Male Enhancement Group - Blog
How might one account for the discrepancies between the results of the clinical interview. which agreed with the patient's self reports that Tina was stable and rehabilitated post SRS, and the results of the psychological testing? Was this an example of a folie a deux between therapist and patient? Or were the results of the psychological testing being taken too seriously?
Of particular interest was Tina's use of transparent barriers to protect herself from intrusion. She perceived figures leaning on and reflected in a mirror, and "an odd animal standing on a plexiglass floor and a person looking up through the floor." While distancing her from a perceived threat, these responses also suggested a voyeuristic component of her object relationships by which she could participate with the feared and exciting object.
The second Rorschach, however, revealed a breakdown in Tina's control system. While she did provide twenty three responses, her F + % was 57 per cent (normal value, 80% < F + % < 90%), suggesting that her reality testing could, at times, be markedly impaired. Her extended F + % was, however, within normal limits (EF + % = 87%) and supported the initial findings of a subtle but intrusive thought disorder, which had a variable effect on her cognitive performance.
The second battery of psychological tests was administered a year after SRS. Initially, Tina kept up her facade, but eventually became quite depressed. She admitted that she had lied to her therapist about how satisfied she was with the phalloplasty because she did not want to "let him down."
Tina's sexuality and the primitive nature of her impulses seemed to disorganize her. By the end of the Rorschach test she became overwhelmed by the color (symbolizing her impulses and affects), and was unsuccessful in unifying the images. Her need to unify concepts and percepts suggested that she experienced herself as fragmented and in need to unification.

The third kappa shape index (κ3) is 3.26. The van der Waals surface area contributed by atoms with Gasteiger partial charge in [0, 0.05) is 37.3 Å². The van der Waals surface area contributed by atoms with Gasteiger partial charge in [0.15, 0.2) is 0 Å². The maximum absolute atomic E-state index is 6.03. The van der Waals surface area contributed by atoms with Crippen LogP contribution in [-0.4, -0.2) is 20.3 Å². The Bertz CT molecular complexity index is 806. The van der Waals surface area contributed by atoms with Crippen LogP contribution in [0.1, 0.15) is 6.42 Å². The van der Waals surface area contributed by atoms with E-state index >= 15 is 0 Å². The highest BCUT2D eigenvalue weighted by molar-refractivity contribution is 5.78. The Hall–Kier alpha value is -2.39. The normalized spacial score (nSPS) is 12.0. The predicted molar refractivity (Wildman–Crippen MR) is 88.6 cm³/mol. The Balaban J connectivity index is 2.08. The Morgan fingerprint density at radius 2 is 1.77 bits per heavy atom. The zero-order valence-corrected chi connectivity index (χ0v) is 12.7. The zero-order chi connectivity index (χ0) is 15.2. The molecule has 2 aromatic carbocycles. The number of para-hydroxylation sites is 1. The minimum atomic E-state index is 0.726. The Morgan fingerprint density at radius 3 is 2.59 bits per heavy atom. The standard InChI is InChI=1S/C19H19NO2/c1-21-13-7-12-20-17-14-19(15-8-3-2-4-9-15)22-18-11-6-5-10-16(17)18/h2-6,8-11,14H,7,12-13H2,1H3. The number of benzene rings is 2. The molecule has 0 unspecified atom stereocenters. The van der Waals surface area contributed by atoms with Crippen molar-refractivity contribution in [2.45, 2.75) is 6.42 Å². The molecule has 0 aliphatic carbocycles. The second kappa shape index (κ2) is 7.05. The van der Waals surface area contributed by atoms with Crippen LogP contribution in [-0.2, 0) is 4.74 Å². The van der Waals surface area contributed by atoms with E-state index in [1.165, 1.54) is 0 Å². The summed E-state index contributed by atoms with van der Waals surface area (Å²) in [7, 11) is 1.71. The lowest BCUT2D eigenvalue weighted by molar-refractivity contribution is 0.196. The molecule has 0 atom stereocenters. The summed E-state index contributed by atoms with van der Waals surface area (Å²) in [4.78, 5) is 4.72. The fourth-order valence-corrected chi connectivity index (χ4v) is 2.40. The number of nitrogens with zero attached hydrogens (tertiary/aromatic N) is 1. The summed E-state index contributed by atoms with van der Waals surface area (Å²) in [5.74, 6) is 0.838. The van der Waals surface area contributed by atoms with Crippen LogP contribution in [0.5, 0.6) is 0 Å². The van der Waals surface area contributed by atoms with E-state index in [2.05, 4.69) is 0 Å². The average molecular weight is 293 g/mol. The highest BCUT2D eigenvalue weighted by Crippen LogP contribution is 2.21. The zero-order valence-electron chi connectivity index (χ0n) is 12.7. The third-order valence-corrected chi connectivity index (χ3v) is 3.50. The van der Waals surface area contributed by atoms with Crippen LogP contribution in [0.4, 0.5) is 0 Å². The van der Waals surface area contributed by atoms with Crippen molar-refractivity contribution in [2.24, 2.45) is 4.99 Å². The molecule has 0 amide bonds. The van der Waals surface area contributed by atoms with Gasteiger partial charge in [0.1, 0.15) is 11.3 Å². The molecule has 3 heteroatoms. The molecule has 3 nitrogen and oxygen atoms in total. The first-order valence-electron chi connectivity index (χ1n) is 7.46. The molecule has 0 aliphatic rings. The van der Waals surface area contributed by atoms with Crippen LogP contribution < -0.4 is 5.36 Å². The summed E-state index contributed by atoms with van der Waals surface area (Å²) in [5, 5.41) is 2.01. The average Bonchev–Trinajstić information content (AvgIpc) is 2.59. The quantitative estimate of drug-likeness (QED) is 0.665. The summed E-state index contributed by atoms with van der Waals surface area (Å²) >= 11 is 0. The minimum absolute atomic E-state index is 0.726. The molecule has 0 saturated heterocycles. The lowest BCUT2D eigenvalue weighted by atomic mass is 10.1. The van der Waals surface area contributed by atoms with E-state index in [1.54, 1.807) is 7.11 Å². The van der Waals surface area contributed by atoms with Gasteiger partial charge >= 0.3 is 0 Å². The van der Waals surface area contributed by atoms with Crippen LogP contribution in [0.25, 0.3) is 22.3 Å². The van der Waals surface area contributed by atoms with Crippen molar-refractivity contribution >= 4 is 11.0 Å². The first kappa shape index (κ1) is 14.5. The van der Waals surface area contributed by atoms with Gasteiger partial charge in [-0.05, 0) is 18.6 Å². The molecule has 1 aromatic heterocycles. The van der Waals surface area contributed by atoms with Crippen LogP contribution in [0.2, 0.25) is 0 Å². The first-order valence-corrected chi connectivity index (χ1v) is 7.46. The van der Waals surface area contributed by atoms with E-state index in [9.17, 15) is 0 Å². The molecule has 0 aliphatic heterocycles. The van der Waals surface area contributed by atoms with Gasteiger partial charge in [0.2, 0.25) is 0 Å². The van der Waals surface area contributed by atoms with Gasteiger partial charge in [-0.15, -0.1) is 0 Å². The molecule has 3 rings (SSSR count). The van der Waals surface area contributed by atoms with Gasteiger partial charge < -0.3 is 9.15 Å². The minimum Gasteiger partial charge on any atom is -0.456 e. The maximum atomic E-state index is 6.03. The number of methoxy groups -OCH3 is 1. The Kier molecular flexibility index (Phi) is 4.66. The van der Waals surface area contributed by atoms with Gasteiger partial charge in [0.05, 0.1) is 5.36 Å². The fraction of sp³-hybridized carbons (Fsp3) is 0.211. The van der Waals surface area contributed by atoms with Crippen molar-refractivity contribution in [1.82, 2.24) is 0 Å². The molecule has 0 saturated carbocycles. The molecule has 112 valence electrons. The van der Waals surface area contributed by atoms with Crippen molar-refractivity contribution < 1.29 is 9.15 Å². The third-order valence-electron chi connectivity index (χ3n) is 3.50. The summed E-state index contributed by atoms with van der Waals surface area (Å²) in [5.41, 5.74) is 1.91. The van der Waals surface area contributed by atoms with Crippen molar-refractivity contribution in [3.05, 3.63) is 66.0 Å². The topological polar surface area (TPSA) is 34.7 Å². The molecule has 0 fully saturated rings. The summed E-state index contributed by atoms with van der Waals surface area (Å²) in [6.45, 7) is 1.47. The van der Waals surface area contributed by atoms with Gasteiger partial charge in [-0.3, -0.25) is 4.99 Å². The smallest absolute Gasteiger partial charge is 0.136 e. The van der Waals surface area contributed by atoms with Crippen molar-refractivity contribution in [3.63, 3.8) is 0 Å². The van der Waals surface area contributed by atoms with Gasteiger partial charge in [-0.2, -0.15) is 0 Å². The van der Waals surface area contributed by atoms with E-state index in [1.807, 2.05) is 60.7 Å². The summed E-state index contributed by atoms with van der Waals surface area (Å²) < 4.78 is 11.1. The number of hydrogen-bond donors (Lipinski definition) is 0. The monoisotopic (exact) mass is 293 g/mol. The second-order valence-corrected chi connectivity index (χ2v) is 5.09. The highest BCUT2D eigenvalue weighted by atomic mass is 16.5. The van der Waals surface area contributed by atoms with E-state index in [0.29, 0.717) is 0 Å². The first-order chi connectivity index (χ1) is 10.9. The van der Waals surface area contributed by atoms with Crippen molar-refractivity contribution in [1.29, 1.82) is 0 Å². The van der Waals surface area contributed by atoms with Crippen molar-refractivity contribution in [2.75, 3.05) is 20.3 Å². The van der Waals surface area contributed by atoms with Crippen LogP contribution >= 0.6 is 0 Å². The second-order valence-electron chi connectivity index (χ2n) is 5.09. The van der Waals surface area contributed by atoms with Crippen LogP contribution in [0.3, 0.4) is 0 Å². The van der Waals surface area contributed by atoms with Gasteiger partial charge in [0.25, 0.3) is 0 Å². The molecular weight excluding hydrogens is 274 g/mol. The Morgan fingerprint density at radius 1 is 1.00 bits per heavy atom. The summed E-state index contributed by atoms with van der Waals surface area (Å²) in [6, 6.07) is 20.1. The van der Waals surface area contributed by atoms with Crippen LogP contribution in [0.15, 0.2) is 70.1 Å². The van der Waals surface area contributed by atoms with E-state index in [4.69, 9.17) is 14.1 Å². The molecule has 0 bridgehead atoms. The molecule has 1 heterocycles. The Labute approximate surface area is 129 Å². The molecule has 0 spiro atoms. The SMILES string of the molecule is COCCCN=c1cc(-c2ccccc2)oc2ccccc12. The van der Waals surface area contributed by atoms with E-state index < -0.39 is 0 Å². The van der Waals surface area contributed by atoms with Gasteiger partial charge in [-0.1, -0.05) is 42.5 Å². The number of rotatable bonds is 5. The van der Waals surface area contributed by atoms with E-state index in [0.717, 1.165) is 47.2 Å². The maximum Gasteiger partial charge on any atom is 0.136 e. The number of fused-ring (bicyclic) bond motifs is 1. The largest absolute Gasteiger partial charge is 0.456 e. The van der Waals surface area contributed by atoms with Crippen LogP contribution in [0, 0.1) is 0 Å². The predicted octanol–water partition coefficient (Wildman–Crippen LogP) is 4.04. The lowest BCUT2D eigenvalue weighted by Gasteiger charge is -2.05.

On the Thematic Apperception Test (TAT) Tina's stories were logical and coherent, contraindicating an overt psychotic thought disorder. While she tended to utilize fantasy and daydreaming as major defenses, she was able to organize the themes of the pictures without resorting to gross reality distortion. However, her object relationships were some what disturbed.
Talks with colleagues at other gender identity clinics revealed that complete psychological testing was rarely obtained because it was viewed as either too expensive or irrelevant to the diagnosis and treatment of transsexualism. In retrospect, both objections were really based on the fact that most gender clinics did not have any psychodynamically trained psychologists to administer or interpret such tests.
An MMPI which was administered revealed an 8 4/4 8 profile (with scale 5 being the third highest). The consultant, who was not a member of the gender identity clinic, summarized his findings by stating: "I would expect [the profile] to be associated with a female homosexual [and] in any case the point would be that there is not gross pathology here beyond the sex role identification problem."
Once Tina was conceptualized by the treatment team as an example of a "stable" female transsexual, her assessment and treatment were predetermined. In a personal communication Jon Meyer has described a woman like Tina whom the Johns Hopkins gender clinic deemed to be their most stable and reliable patient.
From a strictly DSM III standpoint Tina met all the criteria for a diagnosis of transsexualism. She exhibited a profound sense of gender discomfort and believed that she should have a male body. Indeed, she wished to be rid of her breasts and to have phalloplasty.